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Reducing banks’ security risk – a safe and secure ATM network

Jaivinder Singh Gill

The responsibility of protecting a financial institution from security threats is no small task. With the ever-evolving digital threat landscape and the persistent risk of physical breaches, security teams are required to constantly face new challenges. For banks, the security of their banking assets is further extended by the associated ATM fleets that include hundreds and thousands of onsite/ offsite terminals, multiple manufacturers, software sets and managed service providers. For all the advantages that the ATM fleet brings to consumer banking, there are multiple touchpoints where potential breaches of ATM technology can occur. The requirement of securing and protecting these ATM fleets from the unceasingly evolving security threats is a technology function that requires considerable management.

In mid-2016, an Eastern European gang of criminals had stolen over 12 million baht (approximately $350,000) from a total of 21 ATMs in Bangkok by hacking a bank’s ATM network (Source: Bank Infosecurity, Hacker News)


Apart from the various attacks on ATMs globally, there have been a fair number of instances in India itself of late where the ATM security has been breached. While the monetary value associated with the breach can be estimated, the compromise of customer data and brand reputation weighs heavily on the financial institutions. Lack of updated technology, changing nature of threat landscape, large ATM networks and lack of a trusted partner are some of the major challenges faced by the banks today.

Attackers are constantly innovating and creating new malwares to tap into the vulnerabilities of the exiting ATMs to access any or all information they can. Advancements in technology today makes it possible for attacks to be initiated from one country and an actual ATM fraud could be executed in another country. This makes it difficult to track the origin of the fraud and even more difficult to catch the fraudsters. In a world where every device is connected to a network, if the ATMs are not properly secured, fraudsters could easily attack the bank’s entire fleet of ATMs and use the consumer sensitive data to execute frauds on other channels (eg web, mobile etc). The answer to these challenges begins with acknowledging that the self-service environment is very different than the normal office network. Yes, there are PCs inside the ATMs, they are running an operating system and they are connected to the TCP/IP network. However, the hardware, software and processes on and around the ATM are quite different from an office PC, and this needs to be reflected in the security measures being implemented.


An ATM fleet provides tremendous value for banks, but without proper security and management of that fleet, it can become much more of a burden than a boon for a financial institution. Banks recognize the security risks of ATMs and have dedicated teams for managing the security of their ATM fleets. However, as the fleet sizes continue to grow and threats continue to evolve, the task of protecting a fleet can become too challenging for internal security teams alone to handle.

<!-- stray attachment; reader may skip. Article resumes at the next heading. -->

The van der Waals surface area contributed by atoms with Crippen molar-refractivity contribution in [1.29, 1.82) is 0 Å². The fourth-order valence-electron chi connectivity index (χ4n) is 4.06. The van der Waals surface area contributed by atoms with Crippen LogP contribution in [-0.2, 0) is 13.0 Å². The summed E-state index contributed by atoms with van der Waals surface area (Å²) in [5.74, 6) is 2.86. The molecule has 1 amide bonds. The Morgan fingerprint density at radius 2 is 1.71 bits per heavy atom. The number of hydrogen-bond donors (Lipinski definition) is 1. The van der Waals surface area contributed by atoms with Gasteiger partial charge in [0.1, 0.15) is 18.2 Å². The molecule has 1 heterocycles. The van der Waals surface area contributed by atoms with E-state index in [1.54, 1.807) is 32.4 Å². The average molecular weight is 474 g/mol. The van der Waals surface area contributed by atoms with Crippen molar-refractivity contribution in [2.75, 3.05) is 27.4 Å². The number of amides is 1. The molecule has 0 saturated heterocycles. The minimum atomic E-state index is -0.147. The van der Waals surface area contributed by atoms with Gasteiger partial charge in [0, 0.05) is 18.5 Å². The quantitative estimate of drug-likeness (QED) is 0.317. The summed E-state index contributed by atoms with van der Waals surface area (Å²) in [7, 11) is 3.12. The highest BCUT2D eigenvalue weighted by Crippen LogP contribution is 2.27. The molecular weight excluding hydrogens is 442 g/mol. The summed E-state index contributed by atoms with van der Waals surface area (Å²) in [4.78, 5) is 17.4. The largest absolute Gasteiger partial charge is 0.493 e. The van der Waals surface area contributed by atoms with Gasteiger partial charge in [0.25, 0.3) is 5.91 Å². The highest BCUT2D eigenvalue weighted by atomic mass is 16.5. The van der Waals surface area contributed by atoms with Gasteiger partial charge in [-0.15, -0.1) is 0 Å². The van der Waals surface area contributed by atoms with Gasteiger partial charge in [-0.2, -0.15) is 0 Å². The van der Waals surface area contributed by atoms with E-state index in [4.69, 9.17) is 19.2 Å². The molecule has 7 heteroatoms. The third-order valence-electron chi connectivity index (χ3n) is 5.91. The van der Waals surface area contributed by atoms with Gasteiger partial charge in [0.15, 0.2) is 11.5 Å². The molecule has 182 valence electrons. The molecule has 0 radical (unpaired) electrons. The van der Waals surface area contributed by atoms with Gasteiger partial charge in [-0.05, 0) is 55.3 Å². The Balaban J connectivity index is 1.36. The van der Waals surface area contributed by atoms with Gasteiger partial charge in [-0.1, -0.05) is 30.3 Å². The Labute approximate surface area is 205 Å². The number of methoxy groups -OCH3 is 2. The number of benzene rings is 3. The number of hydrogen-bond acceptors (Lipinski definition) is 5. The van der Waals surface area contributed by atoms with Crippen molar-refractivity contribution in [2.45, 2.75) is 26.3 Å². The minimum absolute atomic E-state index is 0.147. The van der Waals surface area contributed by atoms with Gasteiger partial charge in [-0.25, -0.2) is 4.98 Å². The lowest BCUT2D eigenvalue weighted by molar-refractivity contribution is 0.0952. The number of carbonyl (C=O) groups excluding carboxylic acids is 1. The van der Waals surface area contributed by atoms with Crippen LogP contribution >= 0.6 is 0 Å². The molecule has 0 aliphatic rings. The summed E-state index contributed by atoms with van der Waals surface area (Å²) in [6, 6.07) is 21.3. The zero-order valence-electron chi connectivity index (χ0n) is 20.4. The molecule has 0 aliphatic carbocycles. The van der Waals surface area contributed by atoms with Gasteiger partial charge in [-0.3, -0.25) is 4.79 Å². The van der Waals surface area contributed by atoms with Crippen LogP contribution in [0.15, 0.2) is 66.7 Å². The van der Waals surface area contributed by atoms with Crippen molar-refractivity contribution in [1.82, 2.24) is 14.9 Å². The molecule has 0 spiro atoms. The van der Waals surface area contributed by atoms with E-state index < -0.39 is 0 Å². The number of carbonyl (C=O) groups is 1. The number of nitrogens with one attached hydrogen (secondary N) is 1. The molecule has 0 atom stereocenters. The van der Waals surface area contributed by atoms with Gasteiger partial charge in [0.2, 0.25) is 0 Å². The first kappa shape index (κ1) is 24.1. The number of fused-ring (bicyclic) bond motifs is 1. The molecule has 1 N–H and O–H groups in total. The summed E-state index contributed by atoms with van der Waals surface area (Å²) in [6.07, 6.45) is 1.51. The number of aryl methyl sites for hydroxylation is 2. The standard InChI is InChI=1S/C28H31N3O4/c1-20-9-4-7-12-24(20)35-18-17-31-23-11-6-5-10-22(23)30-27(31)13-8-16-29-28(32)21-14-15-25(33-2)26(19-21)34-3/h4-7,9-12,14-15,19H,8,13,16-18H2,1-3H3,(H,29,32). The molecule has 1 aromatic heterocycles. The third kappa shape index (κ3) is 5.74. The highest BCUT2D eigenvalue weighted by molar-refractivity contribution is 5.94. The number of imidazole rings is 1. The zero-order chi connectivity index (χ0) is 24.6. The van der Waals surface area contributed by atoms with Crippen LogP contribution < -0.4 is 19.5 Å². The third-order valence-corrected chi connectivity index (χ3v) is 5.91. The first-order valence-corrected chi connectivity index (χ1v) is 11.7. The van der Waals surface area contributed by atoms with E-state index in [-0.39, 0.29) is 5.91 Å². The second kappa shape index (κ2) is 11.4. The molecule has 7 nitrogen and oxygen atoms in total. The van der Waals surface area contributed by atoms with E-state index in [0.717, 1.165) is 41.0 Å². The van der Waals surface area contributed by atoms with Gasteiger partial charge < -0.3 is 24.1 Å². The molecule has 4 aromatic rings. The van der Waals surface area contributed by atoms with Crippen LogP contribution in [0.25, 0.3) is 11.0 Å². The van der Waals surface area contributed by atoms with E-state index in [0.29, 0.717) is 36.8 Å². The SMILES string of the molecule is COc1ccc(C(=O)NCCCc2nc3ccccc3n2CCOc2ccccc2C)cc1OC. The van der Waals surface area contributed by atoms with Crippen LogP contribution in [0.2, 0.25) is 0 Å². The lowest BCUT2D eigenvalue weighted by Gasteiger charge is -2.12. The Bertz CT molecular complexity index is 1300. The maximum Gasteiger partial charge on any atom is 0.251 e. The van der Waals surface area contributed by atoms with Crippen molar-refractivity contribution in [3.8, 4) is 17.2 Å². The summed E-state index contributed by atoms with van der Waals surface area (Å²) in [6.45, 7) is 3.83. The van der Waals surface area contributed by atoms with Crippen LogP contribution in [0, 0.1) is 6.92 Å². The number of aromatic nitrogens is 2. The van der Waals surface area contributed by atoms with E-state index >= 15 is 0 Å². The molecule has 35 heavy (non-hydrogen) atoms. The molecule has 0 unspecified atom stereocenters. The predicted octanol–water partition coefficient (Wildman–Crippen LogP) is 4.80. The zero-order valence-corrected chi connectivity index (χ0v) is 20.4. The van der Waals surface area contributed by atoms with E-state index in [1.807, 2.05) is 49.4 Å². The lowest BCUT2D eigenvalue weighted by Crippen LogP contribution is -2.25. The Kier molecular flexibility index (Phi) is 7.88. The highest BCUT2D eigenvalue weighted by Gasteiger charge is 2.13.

As banks explore their options for improving the management of their ATM fleet security, they should:

  • Talk to vendors, including existing ATM partners, about their security management capabilities. Many ATM vendors already have the capability to manage the ATM security. Not only can they reduce the security costs but, more importantly, they can improve the response time to fix breaches and mitigate potential threats. But not all ATM vendor capabilities are the same, so banks need to make sure they gather the evidence of the partner’s expertise, and ask for proof points from existing clients with similar challenges to better understand the vendors’ capabilities and track record in security management. Also they should ask for evidence of a vendor’s current and long-term investment and resource commitment to this part of its business. Banks want a vendor that offers ATM security management as a core dimension of its value proposition and has the technology capabilities and scaled infrastructure to deliver.
  • Choose a vendor that understands the overall controls required in the ATM network. Given the significant financial, legal, and reputational risks of ATM security breaches, it makes sense to ensure that banks can remain in control as part of an outsourced arrangement. When comparing the offerings of vendors that can help with, banks need to look for one that they can partner with collaboratively and provide the necessary tools and services that complement the bank’s long-established banking controls. For example, look for:
  • Real-time reporting tools provide information on when breaches are identified, the type of breaches, and how quickly the vendor anticipates it will take to fix.
  • Frequent communication with bank’s internal security experts that includes robust escalation protocols for significant threats. This includes proactive alerts informing the bank of new threats, and what the vendor is doing or how it will work with the bank to mitigate that threat.
  • Skill and flexibility in all incident management while still preserving the bank’s proprietary ownership over all transactions and consumers

Banks should choose the right partner capable of delivering a tightly integrated multi-layer approach that protects the ATM networks against historical and newly-evolving attack vectors, thus making the ATM networks more secure.

 Jaivinder Singh Gill is Managing Director – South Asia & Vice President Operations Asia Pacific, Diebold Nixdorf

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